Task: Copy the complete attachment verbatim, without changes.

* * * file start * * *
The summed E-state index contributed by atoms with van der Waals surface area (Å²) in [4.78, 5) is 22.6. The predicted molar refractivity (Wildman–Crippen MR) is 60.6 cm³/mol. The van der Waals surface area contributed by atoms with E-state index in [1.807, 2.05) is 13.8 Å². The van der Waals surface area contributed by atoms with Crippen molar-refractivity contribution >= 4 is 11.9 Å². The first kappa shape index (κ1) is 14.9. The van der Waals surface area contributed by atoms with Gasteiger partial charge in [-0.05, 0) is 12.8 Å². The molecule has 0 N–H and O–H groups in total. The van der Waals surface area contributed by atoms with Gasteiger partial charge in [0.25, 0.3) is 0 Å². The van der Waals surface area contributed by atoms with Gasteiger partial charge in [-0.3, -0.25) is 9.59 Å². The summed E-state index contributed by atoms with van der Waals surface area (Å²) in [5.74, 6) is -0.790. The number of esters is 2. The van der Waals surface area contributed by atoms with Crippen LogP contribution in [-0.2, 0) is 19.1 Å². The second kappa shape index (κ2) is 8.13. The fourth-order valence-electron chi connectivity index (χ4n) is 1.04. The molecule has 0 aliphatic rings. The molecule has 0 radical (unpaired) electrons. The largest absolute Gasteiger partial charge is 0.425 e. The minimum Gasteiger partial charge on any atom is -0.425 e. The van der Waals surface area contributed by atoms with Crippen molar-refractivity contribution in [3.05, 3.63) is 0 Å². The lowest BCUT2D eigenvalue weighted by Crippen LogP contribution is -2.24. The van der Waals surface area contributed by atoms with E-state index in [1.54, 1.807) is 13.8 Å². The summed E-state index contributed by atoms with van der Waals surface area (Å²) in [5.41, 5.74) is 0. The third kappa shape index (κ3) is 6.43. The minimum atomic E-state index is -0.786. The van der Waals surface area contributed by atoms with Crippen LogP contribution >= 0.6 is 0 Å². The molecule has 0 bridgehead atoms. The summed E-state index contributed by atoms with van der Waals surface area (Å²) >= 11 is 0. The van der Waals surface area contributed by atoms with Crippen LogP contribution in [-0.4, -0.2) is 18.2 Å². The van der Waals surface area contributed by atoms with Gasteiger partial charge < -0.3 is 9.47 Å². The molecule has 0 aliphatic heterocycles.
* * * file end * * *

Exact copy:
The summed E-state index contributed by atoms with van der Waals surface area (Å²) in [4.78, 5) is 22.6. The predicted molar refractivity (Wildman–Crippen MR) is 60.6 cm³/mol. The van der Waals surface area contributed by atoms with E-state index in [1.807, 2.05) is 13.8 Å². The van der Waals surface area contributed by atoms with Crippen molar-refractivity contribution >= 4 is 11.9 Å². The first kappa shape index (κ1) is 14.9. The van der Waals surface area contributed by atoms with Gasteiger partial charge in [-0.05, 0) is 12.8 Å². The molecule has 0 N–H and O–H groups in total. The van der Waals surface area contributed by atoms with Gasteiger partial charge in [0.25, 0.3) is 0 Å². The van der Waals surface area contributed by atoms with Gasteiger partial charge in [-0.3, -0.25) is 9.59 Å². The summed E-state index contributed by atoms with van der Waals surface area (Å²) in [5.74, 6) is -0.790. The number of esters is 2. The van der Waals surface area contributed by atoms with Crippen LogP contribution in [-0.2, 0) is 19.1 Å². The second kappa shape index (κ2) is 8.13. The fourth-order valence-electron chi connectivity index (χ4n) is 1.04. The molecule has 0 aliphatic rings. The molecule has 0 radical (unpaired) electrons. The largest absolute Gasteiger partial charge is 0.425 e. The minimum Gasteiger partial charge on any atom is -0.425 e. The van der Waals surface area contributed by atoms with Crippen molar-refractivity contribution in [3.05, 3.63) is 0 Å². The lowest BCUT2D eigenvalue weighted by Crippen LogP contribution is -2.24. The van der Waals surface area contributed by atoms with E-state index in [1.54, 1.807) is 13.8 Å². The summed E-state index contributed by atoms with van der Waals surface area (Å²) in [5.41, 5.74) is 0. The third kappa shape index (κ3) is 6.43. The minimum atomic E-state index is -0.786. The van der Waals surface area contributed by atoms with Crippen LogP contribution >= 0.6 is 0 Å². The molecule has 0 bridgehead atoms. The summed E-state index contributed by atoms with van der Waals surface area (Å²) >= 11 is 0. The van der Waals surface area contributed by atoms with Crippen LogP contribution in [-0.4, -0.2) is 18.2 Å². The van der Waals surface area contributed by atoms with Gasteiger partial charge < -0.3 is 9.47 Å². The molecule has 0 aliphatic heterocycles.